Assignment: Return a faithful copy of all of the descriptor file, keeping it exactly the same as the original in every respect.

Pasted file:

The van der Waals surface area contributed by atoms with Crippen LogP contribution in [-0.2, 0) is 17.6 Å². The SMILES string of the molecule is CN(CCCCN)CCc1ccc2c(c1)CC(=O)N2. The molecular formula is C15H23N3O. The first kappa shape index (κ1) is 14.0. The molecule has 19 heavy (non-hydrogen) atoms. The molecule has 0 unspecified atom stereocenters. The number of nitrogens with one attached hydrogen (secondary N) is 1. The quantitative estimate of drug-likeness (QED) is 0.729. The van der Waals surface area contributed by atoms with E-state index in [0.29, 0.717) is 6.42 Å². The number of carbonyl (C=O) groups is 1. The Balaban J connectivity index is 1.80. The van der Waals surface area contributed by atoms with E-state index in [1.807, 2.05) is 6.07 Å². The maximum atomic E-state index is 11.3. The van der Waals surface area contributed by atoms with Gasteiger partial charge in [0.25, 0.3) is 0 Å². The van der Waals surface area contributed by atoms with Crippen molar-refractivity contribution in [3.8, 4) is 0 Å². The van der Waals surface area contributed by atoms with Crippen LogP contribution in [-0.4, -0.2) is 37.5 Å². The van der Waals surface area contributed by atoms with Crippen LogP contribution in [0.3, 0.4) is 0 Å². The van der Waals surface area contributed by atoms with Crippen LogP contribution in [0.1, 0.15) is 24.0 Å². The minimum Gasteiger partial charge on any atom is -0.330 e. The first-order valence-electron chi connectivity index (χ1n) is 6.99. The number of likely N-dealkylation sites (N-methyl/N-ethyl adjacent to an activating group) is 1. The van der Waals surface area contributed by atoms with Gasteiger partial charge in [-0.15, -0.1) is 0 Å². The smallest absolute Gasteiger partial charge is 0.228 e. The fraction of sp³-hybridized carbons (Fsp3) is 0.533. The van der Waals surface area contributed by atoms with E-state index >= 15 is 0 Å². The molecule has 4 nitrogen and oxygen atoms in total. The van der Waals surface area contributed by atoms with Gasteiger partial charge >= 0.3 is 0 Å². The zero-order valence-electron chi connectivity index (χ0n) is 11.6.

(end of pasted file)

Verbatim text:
The van der Waals surface area contributed by atoms with Crippen LogP contribution in [-0.2, 0) is 17.6 Å². The SMILES string of the molecule is CN(CCCCN)CCc1ccc2c(c1)CC(=O)N2. The molecular formula is C15H23N3O. The first kappa shape index (κ1) is 14.0. The molecule has 19 heavy (non-hydrogen) atoms. The molecule has 0 unspecified atom stereocenters. The number of nitrogens with one attached hydrogen (secondary N) is 1. The quantitative estimate of drug-likeness (QED) is 0.729. The van der Waals surface area contributed by atoms with E-state index in [0.29, 0.717) is 6.42 Å². The number of carbonyl (C=O) groups is 1. The Balaban J connectivity index is 1.80. The van der Waals surface area contributed by atoms with E-state index in [1.807, 2.05) is 6.07 Å². The maximum atomic E-state index is 11.3. The van der Waals surface area contributed by atoms with Gasteiger partial charge in [0.25, 0.3) is 0 Å². The van der Waals surface area contributed by atoms with Crippen molar-refractivity contribution in [3.8, 4) is 0 Å². The van der Waals surface area contributed by atoms with Crippen LogP contribution in [-0.4, -0.2) is 37.5 Å². The van der Waals surface area contributed by atoms with Crippen LogP contribution in [0.3, 0.4) is 0 Å². The van der Waals surface area contributed by atoms with Crippen LogP contribution in [0.1, 0.15) is 24.0 Å². The minimum Gasteiger partial charge on any atom is -0.330 e. The first-order valence-electron chi connectivity index (χ1n) is 6.99. The number of likely N-dealkylation sites (N-methyl/N-ethyl adjacent to an activating group) is 1. The van der Waals surface area contributed by atoms with Gasteiger partial charge in [-0.15, -0.1) is 0 Å². The smallest absolute Gasteiger partial charge is 0.228 e. The fraction of sp³-hybridized carbons (Fsp3) is 0.533. The van der Waals surface area contributed by atoms with E-state index >= 15 is 0 Å². The molecule has 4 nitrogen and oxygen atoms in total. The van der Waals surface area contributed by atoms with Gasteiger partial charge >= 0.3 is 0 Å². The zero-order valence-electron chi connectivity index (χ0n) is 11.6.